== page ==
Blacks in Philadelphia Strive to Diversify Construction Trades – WHY
After several years of seeing Philadelphia fail to significantly diversify the city’s burgeoning construction and building trades, black workers want change.
More than 50 construction unions have made their home in the greater Philadelphia area, but only one, Laborers District Council Local 332, has a predominantly black membership.
“Are we still talking about inclusion? I’ve been away from the set for 17 years, it’s sad, ”said Randy Jubilee, an entrepreneur turned business owner of Jubilee HVAC Group, on Tuesday at a roundtable organized by the West Philadelphia Promised Zone and the City’s Economic Opportunities Committee. “If we’re really about it, make it happen. Introducing the residency requirement for apprenticeships as before, you increase the tax base, you stop the violence and you provide more job opportunities, because if we are to be realistic, quotas don’t work.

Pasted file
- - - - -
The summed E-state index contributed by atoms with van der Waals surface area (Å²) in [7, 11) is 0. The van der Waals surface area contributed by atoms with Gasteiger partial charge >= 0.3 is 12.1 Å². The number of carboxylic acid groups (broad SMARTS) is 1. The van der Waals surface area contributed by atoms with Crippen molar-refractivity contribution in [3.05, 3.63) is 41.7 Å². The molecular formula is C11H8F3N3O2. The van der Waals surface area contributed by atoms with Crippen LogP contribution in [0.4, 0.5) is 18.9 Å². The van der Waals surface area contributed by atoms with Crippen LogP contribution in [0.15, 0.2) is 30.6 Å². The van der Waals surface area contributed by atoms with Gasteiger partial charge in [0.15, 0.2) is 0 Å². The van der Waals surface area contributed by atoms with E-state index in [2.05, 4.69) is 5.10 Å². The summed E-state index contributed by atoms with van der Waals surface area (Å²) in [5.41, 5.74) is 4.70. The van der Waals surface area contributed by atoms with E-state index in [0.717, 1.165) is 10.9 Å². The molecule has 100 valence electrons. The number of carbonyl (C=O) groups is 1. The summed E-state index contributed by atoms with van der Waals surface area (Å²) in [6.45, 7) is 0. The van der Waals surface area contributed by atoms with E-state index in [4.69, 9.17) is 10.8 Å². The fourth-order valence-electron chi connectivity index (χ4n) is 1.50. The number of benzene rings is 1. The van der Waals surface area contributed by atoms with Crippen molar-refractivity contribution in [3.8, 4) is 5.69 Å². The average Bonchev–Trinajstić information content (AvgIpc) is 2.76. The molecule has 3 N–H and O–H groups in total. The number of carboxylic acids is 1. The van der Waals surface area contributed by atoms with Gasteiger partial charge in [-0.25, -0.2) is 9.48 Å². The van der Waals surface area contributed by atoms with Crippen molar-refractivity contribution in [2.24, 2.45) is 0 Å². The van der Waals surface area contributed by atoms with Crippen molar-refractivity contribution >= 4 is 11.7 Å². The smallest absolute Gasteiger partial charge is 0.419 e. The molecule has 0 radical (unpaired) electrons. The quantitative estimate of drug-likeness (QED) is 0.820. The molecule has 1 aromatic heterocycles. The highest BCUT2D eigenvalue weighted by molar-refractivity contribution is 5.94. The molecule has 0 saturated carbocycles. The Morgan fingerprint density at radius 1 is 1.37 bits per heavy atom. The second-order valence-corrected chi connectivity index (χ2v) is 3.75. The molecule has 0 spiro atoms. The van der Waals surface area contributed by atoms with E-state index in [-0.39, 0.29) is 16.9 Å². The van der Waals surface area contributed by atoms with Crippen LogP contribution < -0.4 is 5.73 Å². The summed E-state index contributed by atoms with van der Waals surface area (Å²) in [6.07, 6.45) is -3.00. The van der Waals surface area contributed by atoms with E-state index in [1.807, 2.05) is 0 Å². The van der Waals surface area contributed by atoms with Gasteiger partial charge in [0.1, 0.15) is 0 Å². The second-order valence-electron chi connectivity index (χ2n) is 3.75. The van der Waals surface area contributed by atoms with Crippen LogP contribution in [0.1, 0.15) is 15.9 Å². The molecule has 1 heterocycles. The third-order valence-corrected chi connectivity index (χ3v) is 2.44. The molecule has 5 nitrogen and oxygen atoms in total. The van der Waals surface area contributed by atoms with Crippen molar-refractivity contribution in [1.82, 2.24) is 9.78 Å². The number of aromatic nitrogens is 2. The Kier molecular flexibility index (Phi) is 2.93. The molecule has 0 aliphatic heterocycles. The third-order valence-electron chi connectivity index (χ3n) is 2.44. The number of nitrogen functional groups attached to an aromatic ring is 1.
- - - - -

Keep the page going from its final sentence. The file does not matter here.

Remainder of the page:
Robert Paul is a sheet metal worker with 49 years of experience. After decades of frustration, he stopped waiting for the city to help diversify trades and became a union recruiter.
“Everyone wants to talk about it, make a lot of noise and make it this big, long fight,” Paul said. “Well, I don’t want to hear that.”
He focuses on recruiting at his church, Piney Grove Baptist Church, and offers help to anyone who needs help passing aptitude tests. He even brought seven young members he recruits from his church to the panel.
“We are doing it,” he said. “We are taking 12 weeks to teach you the seven parts of this test. And once you get through it, you still have to come back and we get you ready for the interview part. I want the people of this union to be like me.